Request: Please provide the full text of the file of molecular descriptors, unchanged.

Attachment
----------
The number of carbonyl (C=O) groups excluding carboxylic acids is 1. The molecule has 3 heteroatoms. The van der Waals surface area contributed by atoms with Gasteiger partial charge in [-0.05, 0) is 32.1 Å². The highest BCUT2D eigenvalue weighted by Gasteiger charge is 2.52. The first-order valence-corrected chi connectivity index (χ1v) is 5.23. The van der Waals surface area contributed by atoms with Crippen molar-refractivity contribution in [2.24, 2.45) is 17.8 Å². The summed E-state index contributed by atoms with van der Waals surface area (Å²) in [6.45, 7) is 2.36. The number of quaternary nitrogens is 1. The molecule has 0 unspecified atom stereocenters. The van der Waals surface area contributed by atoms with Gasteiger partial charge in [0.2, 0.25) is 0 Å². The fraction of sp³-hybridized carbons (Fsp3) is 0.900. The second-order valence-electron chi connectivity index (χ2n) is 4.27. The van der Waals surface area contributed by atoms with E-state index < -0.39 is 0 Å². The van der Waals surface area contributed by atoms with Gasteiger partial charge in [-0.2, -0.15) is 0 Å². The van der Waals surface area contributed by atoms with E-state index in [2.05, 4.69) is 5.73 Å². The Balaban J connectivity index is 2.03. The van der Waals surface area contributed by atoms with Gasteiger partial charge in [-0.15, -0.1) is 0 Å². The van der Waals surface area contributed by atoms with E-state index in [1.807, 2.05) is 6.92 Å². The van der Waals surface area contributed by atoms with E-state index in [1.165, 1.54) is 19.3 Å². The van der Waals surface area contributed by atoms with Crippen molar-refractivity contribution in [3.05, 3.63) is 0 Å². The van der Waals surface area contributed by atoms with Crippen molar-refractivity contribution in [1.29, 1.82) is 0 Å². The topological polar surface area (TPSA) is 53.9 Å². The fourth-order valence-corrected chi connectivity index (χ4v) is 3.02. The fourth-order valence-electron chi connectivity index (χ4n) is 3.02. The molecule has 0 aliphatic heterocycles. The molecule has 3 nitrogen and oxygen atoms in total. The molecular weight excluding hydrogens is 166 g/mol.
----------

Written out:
The number of carbonyl (C=O) groups excluding carboxylic acids is 1. The molecule has 3 heteroatoms. The van der Waals surface area contributed by atoms with Gasteiger partial charge in [-0.05, 0) is 32.1 Å². The highest BCUT2D eigenvalue weighted by Gasteiger charge is 2.52. The first-order valence-corrected chi connectivity index (χ1v) is 5.23. The van der Waals surface area contributed by atoms with Crippen molar-refractivity contribution in [2.24, 2.45) is 17.8 Å². The summed E-state index contributed by atoms with van der Waals surface area (Å²) in [6.45, 7) is 2.36. The number of quaternary nitrogens is 1. The molecule has 0 unspecified atom stereocenters. The van der Waals surface area contributed by atoms with Gasteiger partial charge in [0.2, 0.25) is 0 Å². The fraction of sp³-hybridized carbons (Fsp3) is 0.900. The second-order valence-electron chi connectivity index (χ2n) is 4.27. The van der Waals surface area contributed by atoms with E-state index < -0.39 is 0 Å². The van der Waals surface area contributed by atoms with Gasteiger partial charge in [-0.2, -0.15) is 0 Å². The van der Waals surface area contributed by atoms with E-state index in [2.05, 4.69) is 5.73 Å². The Balaban J connectivity index is 2.03. The van der Waals surface area contributed by atoms with Gasteiger partial charge in [-0.15, -0.1) is 0 Å². The van der Waals surface area contributed by atoms with E-state index in [1.807, 2.05) is 6.92 Å². The van der Waals surface area contributed by atoms with E-state index in [1.165, 1.54) is 19.3 Å². The van der Waals surface area contributed by atoms with Crippen molar-refractivity contribution in [3.05, 3.63) is 0 Å². The van der Waals surface area contributed by atoms with Crippen molar-refractivity contribution in [1.29, 1.82) is 0 Å². The topological polar surface area (TPSA) is 53.9 Å². The fourth-order valence-corrected chi connectivity index (χ4v) is 3.02. The fourth-order valence-electron chi connectivity index (χ4n) is 3.02. The molecule has 0 aliphatic heterocycles. The molecule has 3 nitrogen and oxygen atoms in total. The molecular weight excluding hydrogens is 166 g/mol.